A leaked Treasury memo obtained by InsideSources may raise new questions about the government’s compliance in turning over documents to a U.S. District Court prior to a ruling made last fall in a case brought by shareholders of Fannie Mae and Freddie Mac.
In September, U.S. District Judge Royce Lamberth dismissed a suit against the US Treasury over its seizure of all profits from the two Government-Sponsored Enterprises (GSEs). Lamberth’s decision is currently being appealed.
But during that case, Treasury was required to turn over all relevant materials to the court for review. The memo obtained byInsideSources, dated January 4, 2011, was never disclosed to the court as part of the Administrative Record.
The memo was authored by Jeffrey Goldstein, the Undersecretary for Domestic Finance. While another memo by Goldstein from two weeks prior had been given to the court, the failure of Treasury to turn over a highly-relevant planning memo may raise doubts over whether Lamberth was given all of the relevant information prior to his decision.
Besides its exclusion from the Administrative Record in the first place, the memo could create legal issues for Treasury, as it seems to argue against following the federal statute (HERA) that governs the conservatorship.
Additionally, the memo raises other questions over Treasury’s favored reform—to “end the GSEs.” Efforts to wind down the GSEs are described as promoting a “bank-centric model” that “benefits larger institutions” and could exacerbate concerns over mortgage lenders being too big to fail. Borrowers at smaller institutions could expect higher costs. Treasury foresees reduced use of 30-year fixed rate mortgages, and the memo states, “markets would be subject to greater swings in spreads and liquidity and credit pricing would be more pro-cyclical.”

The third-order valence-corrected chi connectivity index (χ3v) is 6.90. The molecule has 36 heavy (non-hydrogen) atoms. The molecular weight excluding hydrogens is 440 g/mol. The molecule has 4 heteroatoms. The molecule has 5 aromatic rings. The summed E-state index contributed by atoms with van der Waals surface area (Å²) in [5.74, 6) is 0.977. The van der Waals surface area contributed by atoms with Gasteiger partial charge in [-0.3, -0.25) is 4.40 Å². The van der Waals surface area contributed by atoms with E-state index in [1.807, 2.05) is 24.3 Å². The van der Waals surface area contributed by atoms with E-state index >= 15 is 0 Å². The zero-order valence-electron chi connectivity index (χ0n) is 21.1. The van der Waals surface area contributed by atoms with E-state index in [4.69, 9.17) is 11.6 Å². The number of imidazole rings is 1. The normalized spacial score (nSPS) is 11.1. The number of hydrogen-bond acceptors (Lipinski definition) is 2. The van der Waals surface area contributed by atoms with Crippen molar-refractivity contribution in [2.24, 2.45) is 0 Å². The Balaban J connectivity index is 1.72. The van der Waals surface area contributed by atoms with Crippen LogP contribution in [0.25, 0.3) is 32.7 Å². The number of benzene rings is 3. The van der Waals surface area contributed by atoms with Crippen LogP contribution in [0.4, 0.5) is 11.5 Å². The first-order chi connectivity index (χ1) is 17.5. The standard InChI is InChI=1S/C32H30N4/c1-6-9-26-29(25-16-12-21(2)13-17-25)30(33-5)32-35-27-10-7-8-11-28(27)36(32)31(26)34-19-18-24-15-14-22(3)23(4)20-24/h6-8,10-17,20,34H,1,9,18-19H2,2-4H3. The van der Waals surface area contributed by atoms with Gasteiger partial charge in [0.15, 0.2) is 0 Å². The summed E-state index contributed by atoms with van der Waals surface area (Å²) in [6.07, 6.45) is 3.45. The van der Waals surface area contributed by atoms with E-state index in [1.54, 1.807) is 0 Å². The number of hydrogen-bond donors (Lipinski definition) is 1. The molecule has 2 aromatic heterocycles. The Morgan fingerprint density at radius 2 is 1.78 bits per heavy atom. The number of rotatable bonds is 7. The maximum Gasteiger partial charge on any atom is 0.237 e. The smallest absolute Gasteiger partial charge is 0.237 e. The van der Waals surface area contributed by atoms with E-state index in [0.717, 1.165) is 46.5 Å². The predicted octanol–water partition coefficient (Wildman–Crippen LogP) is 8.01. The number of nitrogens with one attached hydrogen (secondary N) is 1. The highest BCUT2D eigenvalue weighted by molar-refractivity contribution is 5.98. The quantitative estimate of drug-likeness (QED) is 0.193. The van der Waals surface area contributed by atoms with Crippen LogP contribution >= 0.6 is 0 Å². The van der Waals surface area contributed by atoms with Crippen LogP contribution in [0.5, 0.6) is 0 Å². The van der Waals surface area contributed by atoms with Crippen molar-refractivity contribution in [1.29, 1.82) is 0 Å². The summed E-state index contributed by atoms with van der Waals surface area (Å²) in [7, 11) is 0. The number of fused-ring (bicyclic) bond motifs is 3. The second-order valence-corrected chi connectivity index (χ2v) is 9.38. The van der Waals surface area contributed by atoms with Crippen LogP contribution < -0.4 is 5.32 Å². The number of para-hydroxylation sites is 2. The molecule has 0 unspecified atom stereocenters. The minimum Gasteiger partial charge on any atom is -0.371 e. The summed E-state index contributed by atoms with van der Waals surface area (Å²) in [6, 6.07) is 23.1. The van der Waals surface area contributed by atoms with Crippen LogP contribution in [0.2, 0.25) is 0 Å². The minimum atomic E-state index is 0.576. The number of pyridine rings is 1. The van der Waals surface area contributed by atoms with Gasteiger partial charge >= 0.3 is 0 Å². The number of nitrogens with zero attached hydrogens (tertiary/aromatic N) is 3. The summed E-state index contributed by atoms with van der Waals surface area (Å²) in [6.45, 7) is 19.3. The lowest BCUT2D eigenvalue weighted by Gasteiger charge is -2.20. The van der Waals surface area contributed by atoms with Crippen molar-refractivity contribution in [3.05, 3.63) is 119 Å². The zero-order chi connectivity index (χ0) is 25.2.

The memo also contrasts public statements made by Treasury that the GSEs would need 10 percent capital ratios. Privately, it states that Treasury believes the number to be closer to between 3-4 percent.
The legal implications in the disclosure of this memo are unclear. However, its exposure will probably raise questions about the existence of other undisclosed documents. Treasury simultaneously faces more than a dozen other lawsuits related to the profit sweep.